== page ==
Tag Archives | Motorola Atrix

Motorola Xoom Sales “Slow,” “Disappointing,” Say Analysts

Motorola’s Xoom tablet doesn’t lack for hype. Actual sales, however, may be another matter. At least two analysts have come out in the past two days and cited “poor” Xoom sales in adjusting their forecasts for Motorola revenue in the current quarter.

RBC Capital Markets analyst Mark Sue was the first on Friday, and said higher competition would put a strain on the company. He cut his Xoom shipments forecast by 25% to 300,000 units in the current quarter and called sales “slow.” This was followed by Pacific Crest analyst James Faucette who called Xoom sales (and of Motorola’s Atrix 4G smartphone) “disappointing.”

What’s the issue here? I’m going to take an educated guess and say its pricing pressures. In the case of the Xoom, it is still priced well above the market-leading iPad. For such a premium, Motorola needs to prove its worth to the consumer and I don’t think it has done that.

As Faucette notes, the Atrix’s issues may actually result from other smartphones on AT&T being priced well below the device, such as the $49 iPhone 3GS. The Atrix on the other hand retails for $199.99. While it’s the same price as the iPhone 4, if people are looking for a cheaper solution on the carrier with a decent feature set, it’s certainly there.

If anything’s obvious from this, it’s that price is king. Will this lead Motorola to reconsider its strategy? I guess we’ll find out.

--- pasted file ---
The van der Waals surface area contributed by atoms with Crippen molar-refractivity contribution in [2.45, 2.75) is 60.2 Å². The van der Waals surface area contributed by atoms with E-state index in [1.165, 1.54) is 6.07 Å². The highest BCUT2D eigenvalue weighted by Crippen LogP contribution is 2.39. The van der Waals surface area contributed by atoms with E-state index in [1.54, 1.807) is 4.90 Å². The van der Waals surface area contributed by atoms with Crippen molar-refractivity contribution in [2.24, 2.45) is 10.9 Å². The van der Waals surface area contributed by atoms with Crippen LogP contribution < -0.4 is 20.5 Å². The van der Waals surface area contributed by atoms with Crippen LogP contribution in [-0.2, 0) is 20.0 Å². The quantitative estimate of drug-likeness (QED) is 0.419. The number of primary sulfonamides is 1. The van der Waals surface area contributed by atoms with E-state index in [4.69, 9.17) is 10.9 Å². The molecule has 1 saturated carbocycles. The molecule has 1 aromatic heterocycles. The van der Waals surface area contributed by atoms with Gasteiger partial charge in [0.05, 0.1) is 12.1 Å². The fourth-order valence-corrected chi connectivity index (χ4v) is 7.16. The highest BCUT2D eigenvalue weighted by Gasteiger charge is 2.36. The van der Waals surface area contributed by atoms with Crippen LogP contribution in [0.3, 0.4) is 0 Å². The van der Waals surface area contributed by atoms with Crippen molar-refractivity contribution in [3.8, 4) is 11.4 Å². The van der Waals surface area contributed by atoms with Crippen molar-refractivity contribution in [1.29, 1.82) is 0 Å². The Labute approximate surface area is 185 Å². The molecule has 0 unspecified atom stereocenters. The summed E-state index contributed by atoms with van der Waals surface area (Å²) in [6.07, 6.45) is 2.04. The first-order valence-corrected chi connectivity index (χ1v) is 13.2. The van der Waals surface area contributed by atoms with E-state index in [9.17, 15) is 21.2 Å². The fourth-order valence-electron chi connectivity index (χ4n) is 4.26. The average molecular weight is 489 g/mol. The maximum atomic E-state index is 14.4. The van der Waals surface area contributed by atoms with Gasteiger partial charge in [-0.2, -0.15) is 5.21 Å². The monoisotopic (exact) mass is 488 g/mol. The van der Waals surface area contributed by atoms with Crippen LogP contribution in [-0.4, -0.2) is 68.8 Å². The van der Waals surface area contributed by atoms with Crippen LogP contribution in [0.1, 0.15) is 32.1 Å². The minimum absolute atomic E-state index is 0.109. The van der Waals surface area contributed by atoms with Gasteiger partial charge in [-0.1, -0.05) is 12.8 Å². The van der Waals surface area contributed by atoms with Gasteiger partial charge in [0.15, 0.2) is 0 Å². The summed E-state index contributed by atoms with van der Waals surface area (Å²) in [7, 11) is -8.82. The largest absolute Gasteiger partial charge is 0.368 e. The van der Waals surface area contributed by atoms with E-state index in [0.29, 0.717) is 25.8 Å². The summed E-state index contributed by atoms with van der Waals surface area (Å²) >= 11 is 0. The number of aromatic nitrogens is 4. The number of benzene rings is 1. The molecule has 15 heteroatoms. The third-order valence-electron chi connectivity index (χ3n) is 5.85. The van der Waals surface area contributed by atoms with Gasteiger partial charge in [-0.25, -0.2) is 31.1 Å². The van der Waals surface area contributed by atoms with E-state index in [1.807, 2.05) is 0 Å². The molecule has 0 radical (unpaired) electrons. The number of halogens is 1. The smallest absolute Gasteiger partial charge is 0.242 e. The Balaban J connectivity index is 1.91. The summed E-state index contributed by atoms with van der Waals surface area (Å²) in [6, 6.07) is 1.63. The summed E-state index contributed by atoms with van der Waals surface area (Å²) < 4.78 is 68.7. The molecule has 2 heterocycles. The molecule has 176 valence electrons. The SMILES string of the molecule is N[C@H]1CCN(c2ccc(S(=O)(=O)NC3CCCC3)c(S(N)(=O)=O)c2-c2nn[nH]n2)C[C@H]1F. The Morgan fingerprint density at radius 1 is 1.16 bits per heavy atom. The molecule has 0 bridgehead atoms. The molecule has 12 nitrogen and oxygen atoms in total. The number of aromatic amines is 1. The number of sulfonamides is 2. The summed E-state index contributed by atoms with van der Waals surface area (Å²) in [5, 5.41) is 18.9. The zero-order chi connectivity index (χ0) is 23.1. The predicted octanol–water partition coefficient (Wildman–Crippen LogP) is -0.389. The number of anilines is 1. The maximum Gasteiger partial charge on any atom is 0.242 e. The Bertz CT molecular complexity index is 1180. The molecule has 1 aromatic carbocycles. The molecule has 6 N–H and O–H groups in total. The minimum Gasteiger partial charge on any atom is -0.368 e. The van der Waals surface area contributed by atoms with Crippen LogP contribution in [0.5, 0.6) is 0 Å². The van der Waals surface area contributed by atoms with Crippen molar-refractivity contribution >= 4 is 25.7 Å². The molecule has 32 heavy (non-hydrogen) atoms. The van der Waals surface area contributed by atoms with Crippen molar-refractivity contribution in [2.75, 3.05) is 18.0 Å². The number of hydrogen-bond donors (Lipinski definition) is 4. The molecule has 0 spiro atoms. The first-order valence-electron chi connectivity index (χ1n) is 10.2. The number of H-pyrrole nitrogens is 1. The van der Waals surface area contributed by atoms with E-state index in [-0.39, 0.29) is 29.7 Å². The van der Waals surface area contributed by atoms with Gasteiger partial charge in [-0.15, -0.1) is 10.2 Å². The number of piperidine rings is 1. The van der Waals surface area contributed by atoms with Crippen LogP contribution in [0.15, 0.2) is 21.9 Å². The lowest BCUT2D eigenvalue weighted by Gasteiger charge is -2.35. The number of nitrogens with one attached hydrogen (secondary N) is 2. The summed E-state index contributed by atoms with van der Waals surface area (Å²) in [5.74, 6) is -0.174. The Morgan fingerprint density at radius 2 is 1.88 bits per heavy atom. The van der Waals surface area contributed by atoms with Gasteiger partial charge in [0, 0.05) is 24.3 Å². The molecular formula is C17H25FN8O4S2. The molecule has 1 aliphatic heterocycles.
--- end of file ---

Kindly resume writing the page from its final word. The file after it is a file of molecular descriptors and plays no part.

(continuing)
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Is Motorola Building a Web-Based OS? It Already Did.

From the original Droid to the brand-new Atrix, Motorola’s been all about Android over the last year and a half. But if Thomas Claburn’s anonymous source is correct, that may eventually change.

In a report for InformationWeek, Claburn writes that Motorola is building its own web-based operating system as a way to curb its reliance on Google’s Android. Motorola has reportedly hired mobile and web engineers away from Apple and Adobe, but its not clear whether this rumored OS is anywhere near completion.

Except, Motorola already has a web-based OS that’s complete and on the market right now. I’m talking about Webtop, the software that runs on the Motorola Atrix’s laptop dock and set-top dock. If it didn’t have a little window for running the phone’s Android apps, there’d be nothing Google about it.

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The Atrix 4G: A First Draft of the Future

Over at TIME.com, my new Technologizer column is about Motorola’s Atrix 4G, the potent Android handset on AT&T’s network with a truly unique optional accessory: a laptop dock that depends on the phone for its brains, storage, and Internet connection. It turns the Atrix from a PC-like phone into a notebook. (Another dock, with a wireless keyboard and mouse, turns the Atrix into a desktop computer; I wasn’t able to test it.)

Executive summary of my review: The Atrix is a nifty phone that would be on my short list if I was in the market for an Android handset. As for the laptop dock–well, it’s a nice piece of industrial design that does what it’s supposed to do, but I found the experience a bit glitchy and sluggish. And as Jared wrote, the pricing of the dock makes it less tempting than if it had been a low-cost add-on. It’s $500 unless you agree to a two-year tethering contract and $500 for both the phone and the dock if you do commit, and either way, it only works if you pay $20 a month for tethering on top of your voice and data plan.